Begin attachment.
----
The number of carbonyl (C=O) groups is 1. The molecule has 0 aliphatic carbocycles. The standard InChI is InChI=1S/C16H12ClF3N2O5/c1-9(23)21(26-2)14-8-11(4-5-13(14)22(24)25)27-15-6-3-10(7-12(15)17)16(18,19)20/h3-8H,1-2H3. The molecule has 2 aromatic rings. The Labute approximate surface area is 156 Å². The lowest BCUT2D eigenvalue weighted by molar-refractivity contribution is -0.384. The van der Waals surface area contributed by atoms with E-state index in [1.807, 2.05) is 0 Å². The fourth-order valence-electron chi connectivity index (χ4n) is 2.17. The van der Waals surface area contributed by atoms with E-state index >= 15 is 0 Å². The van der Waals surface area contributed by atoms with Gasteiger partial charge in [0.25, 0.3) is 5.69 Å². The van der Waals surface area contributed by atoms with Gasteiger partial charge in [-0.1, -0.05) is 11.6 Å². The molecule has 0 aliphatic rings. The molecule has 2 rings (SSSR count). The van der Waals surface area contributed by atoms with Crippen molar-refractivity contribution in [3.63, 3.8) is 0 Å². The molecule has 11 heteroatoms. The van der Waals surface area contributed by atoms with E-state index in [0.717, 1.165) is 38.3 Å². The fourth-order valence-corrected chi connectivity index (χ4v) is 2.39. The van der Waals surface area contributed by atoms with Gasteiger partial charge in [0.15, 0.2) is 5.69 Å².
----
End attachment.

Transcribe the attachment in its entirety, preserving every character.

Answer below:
The number of carbonyl (C=O) groups is 1. The molecule has 0 aliphatic carbocycles. The standard InChI is InChI=1S/C16H12ClF3N2O5/c1-9(23)21(26-2)14-8-11(4-5-13(14)22(24)25)27-15-6-3-10(7-12(15)17)16(18,19)20/h3-8H,1-2H3. The molecule has 2 aromatic rings. The Labute approximate surface area is 156 Å². The lowest BCUT2D eigenvalue weighted by molar-refractivity contribution is -0.384. The van der Waals surface area contributed by atoms with E-state index in [1.807, 2.05) is 0 Å². The fourth-order valence-electron chi connectivity index (χ4n) is 2.17. The van der Waals surface area contributed by atoms with E-state index >= 15 is 0 Å². The van der Waals surface area contributed by atoms with Gasteiger partial charge in [0.25, 0.3) is 5.69 Å². The van der Waals surface area contributed by atoms with Gasteiger partial charge in [-0.1, -0.05) is 11.6 Å². The molecule has 0 aliphatic rings. The molecule has 2 rings (SSSR count). The van der Waals surface area contributed by atoms with Crippen molar-refractivity contribution in [3.63, 3.8) is 0 Å². The molecule has 11 heteroatoms. The van der Waals surface area contributed by atoms with E-state index in [0.717, 1.165) is 38.3 Å². The fourth-order valence-corrected chi connectivity index (χ4v) is 2.39. The van der Waals surface area contributed by atoms with Gasteiger partial charge in [0.15, 0.2) is 5.69 Å².